"Consumers are increasingly focused on health and convenience. But the enjoyment aspect is becoming more and more relevant," according to Wim Kleinjan, Managing Director, and William de Vries, Commercial Manager of Fruity Pack.
"We're working hard to further develop our innovative convenience concepts. We're expanding our Pick and Mix range - where consumers can choose between sliced fruit, indulgent snacks, raw salad, soft fruit, and little salads - and we're investing in a new location for our new segment: meals like meal salads, lunch salads, and poké bowls."
This consumer focus and investment are the positive results of the dip Fruity Pack experienced during the pandemic. "At first, 2020 hit us very hard," says Wim, "but we came out of it very strong." He is referring to the temporary closure of the hospitality and food service sector. It created a shift at Fruity Pack from being primarily focused on sliced fruit to a broader range of convenience foods.
Complementing the market
"The pandemic showed us that the food service sector could unexpectedly become a vulnerable sales market. So, we asked ourselves how we could do more in the retail channel."
Fruity Pack found the answer by broadening its assortment under the brand name Healthy Hand. "We want to establish a category that complements the market with, say, artisanal poké bowls, luxury lunches or raw vegetable salads, and luxury indulgent snacks, such as bavarois with fresh fruit. We can develop the retail market tremendously with that," Wim explains.
Sliced fruit and dairy with fruit are prepared at the company's main branch in Rotterdam. It has a new branch for the other products under the Healthy Hand brand: Fruity Pack Kitchen. "Everything there is prepared fresh, every day, to make artisanal quality products available for retail," says WIlliam. Fruity Pack thus positions itself in the market as a counterpart to home-delivered meals. "Then, people are quite happy to pay €15 for a poké bowl. We try to bring the same quality and luxury to stores at a lower price. Then retailers can compete with home-delivered meals."
Wim sees that Fruity Pack's flat, flexible organization contributes to its ability to market competitively-priced luxury products. "That lets us market a very nice product with an efficient cost price and leads to us being able to offer products that match mass-produced products, price-wise," he says.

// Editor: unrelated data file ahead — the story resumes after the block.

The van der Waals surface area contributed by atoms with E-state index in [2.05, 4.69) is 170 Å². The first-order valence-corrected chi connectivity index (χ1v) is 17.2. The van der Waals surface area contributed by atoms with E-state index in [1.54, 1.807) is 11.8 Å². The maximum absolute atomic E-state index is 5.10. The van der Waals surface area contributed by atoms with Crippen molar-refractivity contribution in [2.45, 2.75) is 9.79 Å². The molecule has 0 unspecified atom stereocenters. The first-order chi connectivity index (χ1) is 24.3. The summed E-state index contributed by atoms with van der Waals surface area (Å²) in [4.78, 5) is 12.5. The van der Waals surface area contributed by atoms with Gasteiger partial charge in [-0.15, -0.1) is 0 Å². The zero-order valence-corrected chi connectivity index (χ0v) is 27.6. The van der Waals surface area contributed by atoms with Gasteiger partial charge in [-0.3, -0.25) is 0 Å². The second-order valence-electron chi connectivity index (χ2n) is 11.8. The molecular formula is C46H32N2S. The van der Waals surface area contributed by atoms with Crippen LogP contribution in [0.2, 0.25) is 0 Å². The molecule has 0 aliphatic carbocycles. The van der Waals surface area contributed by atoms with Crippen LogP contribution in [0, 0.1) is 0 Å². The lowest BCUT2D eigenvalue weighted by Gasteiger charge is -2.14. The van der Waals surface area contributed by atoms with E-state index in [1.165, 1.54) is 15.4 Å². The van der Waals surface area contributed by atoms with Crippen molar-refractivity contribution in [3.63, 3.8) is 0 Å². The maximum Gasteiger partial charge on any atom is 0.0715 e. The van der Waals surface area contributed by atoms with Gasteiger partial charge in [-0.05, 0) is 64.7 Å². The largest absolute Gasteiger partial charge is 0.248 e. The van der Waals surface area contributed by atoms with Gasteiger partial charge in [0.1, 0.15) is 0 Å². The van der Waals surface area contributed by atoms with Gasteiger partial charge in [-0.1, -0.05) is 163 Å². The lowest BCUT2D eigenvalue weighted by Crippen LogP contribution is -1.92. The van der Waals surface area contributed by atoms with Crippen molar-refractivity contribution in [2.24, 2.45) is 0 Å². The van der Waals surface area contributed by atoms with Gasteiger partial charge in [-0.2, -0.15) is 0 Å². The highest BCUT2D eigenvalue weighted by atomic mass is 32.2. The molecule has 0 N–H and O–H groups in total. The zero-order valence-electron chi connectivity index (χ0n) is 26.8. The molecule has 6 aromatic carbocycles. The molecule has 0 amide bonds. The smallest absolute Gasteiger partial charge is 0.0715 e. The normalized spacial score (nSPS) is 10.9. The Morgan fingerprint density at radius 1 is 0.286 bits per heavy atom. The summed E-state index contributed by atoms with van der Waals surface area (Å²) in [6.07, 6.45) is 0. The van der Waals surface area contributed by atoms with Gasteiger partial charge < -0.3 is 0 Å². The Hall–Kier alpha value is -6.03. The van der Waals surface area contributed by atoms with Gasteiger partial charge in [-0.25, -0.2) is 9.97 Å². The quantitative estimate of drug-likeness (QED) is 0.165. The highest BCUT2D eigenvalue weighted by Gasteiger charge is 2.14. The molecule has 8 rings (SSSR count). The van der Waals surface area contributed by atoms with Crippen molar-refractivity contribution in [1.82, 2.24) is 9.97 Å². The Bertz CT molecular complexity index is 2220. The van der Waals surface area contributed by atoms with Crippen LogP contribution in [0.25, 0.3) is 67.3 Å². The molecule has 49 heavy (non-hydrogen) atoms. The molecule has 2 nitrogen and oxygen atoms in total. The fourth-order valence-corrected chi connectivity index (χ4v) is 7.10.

William adds that the Healthy Hand Kitchen is also a so-called 'dark kitchen'. "More and more formulas add hospitality elements to their concepts with convenience and to-go products. That's where stores often want to bring tastier, nicer, but also convenient products. We make these products fresh every day in our dark kitchen," he explains. Fruity Pack, which is IFS Higher Level certified, has ensured expansion at both the company's locations. "We have huge ambitions to grow further in this category, and we've created space for that," says Wim.
Yet, all these good prospects do not negate the fact that there are challenges, he admits. Besides product availability due to, say, weather changes, personnel is an issue. "It's hard to find workers, and there's the collective bargaining for sharply increased wages in the fruit and vegetable sector. For a production worker, that means, between January 2022 and January 2023, a roughly 20% rise in pay." On the one hand, this presents opportunities. "It will become too expensive for those in the food service channel to make products," says Wim. On the other hand, this development will contribute to higher prices. "Our products will become increasingly expensive in stores. We'll all have to try to find a solution to that in the coming years."
Wim adds that the current economic shifts affect consumers too. "Purchasing power in our category of products is under pressure." He indicates that although the company is growing as a whole, several categories are still shrinking under the economic condition's pressure. Whereas he sees long-term growth opportunities, the current conditions have led Wim to adjust his short-term expectations. "In the short term, we may all have to go through a downturn. But I'm very optimistic about the long term. Everyone in our family business is on the same page, and our category will grow. I'm convinced of that. We're confident about the future," he concludes.
Earlier this year, Fruity Pack took a stake in Soupy, which makes fresh soups using self-made broth. "These are an extension of the Healthy Hand products that let us fill in another dining moment. Soupy has the same DNA as the Healthy Hand Kitchen: fresh products at affordable prices." Fruity Pack, thus, expects there's still a long way to go in the area of fresh soups in stores. "With the fresh soups, we've added a category with which we can delight our customers."
"We switched to customized order picking years ago," Wim says. In a recent development: stores can now order by consumer unit. "Our clients can realize high returns because they can buy in a very targeted way." Also, Fruity Pack has a logistics platform to which other parties can connect if their customers want. Wim points out this is especially suitable for products with a short shelf life in the same cold chain. "We want to get the entire convenience category to retailers very efficiently and sustainably." Fruity Pack is open to expanding this service to more retailers.
For more information:
Wim Kleinjan, Managing Director
3079 DA Rotterdam
Tel.: +31 010 303 5100
William de Vries, Commercial Manager